Nawalgarh, nonetheless had looked exquisite and grander than all the Shekhawati towns that I had explored. The dying sun had filtered long rays through old ornate lanes and golden light had shed like oozing honey. Passing footsteps and wheels had risen dust in the golden air and they had created a magical veiled aura about the town. It had been so heart stoppingly beautiful that I had walked about aimlessly until the famous Poddar Haveli had loomed in front of me. An excellently restored haveli famous for its intricate frescoes, Dr Ramnath A. Podar Haveli Museum had been a professionally maintained building with its own trust fund. Built in 1902 by Mr Anandilal Podar, the 2 storeys of the massive haveli had held many galleries which had featured different aspects of Rajasthani culture. Turbans, local dances, schools of art etc had brought alive the vibrancy of exotic Rajasthan and then there had been the beauty of the painted Podar haveli. True to its architectural tradition, Podar haveli had 2 open courtyards around which sets of rooms had encircled and beautiful woodwork had embellished its doorways. The heavy gates and doors too had been ornately studded with metal ornamentation and the gorgeous Baithak (Sitting Room) had been complete with plush velvet carpets, cushions, chandeliers and frescoes.
Everything about Nawalgarh’s Podar Haveli had smelled of old money and the frescoes though freshly repainted had stuck to their original Shekhawati themes. Bejeweled elephants, Hindu deities, opulently dressed men and women, horse carriages, trains, cars etc had covered every inch of the mansion and the checkered marbled floor had balanced the over the top frescoed effect. The haveli’s 2nd floor had been incidentally more westernized than the first and European influences had been prominently visible in the arches, ornamental pillars and lacy iron grills. It had been the perfect finale for my Shekhawati trip and perhaps the loveliest place to catch a desert sunset. Being open courtyards, the gorgeous interiors had been flooded generously with deep colours of the setting sun and violet shadows had flickered on the grooves and arches.
I have always considered the sun to be particularly benevolent on certain places on earth and Rajasthan has some of the world’s most vivid sunsets. That evening too had been quintessentially Rajasthani and the sun too, had been a huge show off. It had changed colours, deepened and wilted at will and finally with a massive shower of golden light had disappeared quickly somewhere in infinity. The golden shower had been the most gorgeous Shekhawati moment and the old haveli had seemed to rejoice in its beauty. It had been loved and every part of the mansion had shown traces of care put into its restoration. The owner’s pride in his heritage had been nearly palpable and Nawalgarh’s Podar haveli had shown some hopes of revival for the region’s incredible legacy.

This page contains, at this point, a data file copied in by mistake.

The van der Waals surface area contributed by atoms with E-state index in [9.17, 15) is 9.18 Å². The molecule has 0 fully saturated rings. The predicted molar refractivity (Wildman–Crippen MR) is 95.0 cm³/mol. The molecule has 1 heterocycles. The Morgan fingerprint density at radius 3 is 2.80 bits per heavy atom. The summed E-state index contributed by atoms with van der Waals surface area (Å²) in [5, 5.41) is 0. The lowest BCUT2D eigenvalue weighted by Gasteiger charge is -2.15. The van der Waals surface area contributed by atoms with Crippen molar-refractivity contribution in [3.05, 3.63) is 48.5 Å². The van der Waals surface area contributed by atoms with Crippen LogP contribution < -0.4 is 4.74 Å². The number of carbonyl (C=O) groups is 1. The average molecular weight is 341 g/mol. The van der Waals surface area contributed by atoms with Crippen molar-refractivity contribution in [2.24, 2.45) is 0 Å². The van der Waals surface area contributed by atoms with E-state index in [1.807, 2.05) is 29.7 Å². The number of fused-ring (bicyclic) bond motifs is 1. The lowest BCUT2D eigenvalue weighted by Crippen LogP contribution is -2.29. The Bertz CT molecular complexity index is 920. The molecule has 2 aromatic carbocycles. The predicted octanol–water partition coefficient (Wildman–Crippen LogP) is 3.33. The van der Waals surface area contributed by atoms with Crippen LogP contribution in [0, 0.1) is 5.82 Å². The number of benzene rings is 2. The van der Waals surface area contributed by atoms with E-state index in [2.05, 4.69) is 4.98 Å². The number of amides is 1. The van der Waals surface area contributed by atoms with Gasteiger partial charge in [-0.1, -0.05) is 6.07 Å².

Shekhawati is truly incredible and it is time the gorgeous painted havelis and their Silk Route history are brought to attention. May they see some more love and pride in likes of Nadine, Mr Kantikumar Podar (owner of Podar Haveli) etc and the region gets a new lease of life.
Many travel bloggers have chronicled their Shekhawati travel experiences beautifully and they have explored the region better. Their work has done more justice than my meager 4 posts on Painted Towns of Shekhawati and I am sharing some works of my favourite travel writers. I am sure you will enjoy them as much as I did.
https://thatandthisinmumbai.wordpress.com/2015/07/15/travel-rajasthan-the-shekhawati-trip-planner/ (This is a treasure trove on Shekhawati travel information)
http://charukesi.com/itchyfeet/haveli-hopping-in-shekhawati/ (This post provides glimpses of Shekhawati beyond its painted havelis)
http://www.whiskaffair.com/2015/01/travel-blog-shekhawati-region-nawalgarh-dundlod-mandawa-fatehpur-rajasthan.html (Evocative photos, lovely write up, this post brings Shekhawati alive)
http://beyondlust.in/2013/06/24/shekhawati-nawalgarh/ (Beyondlust does true justice to the beauty of Shekhawati)
RESPONSIBLE TRAVELING-BECAUSE I CARE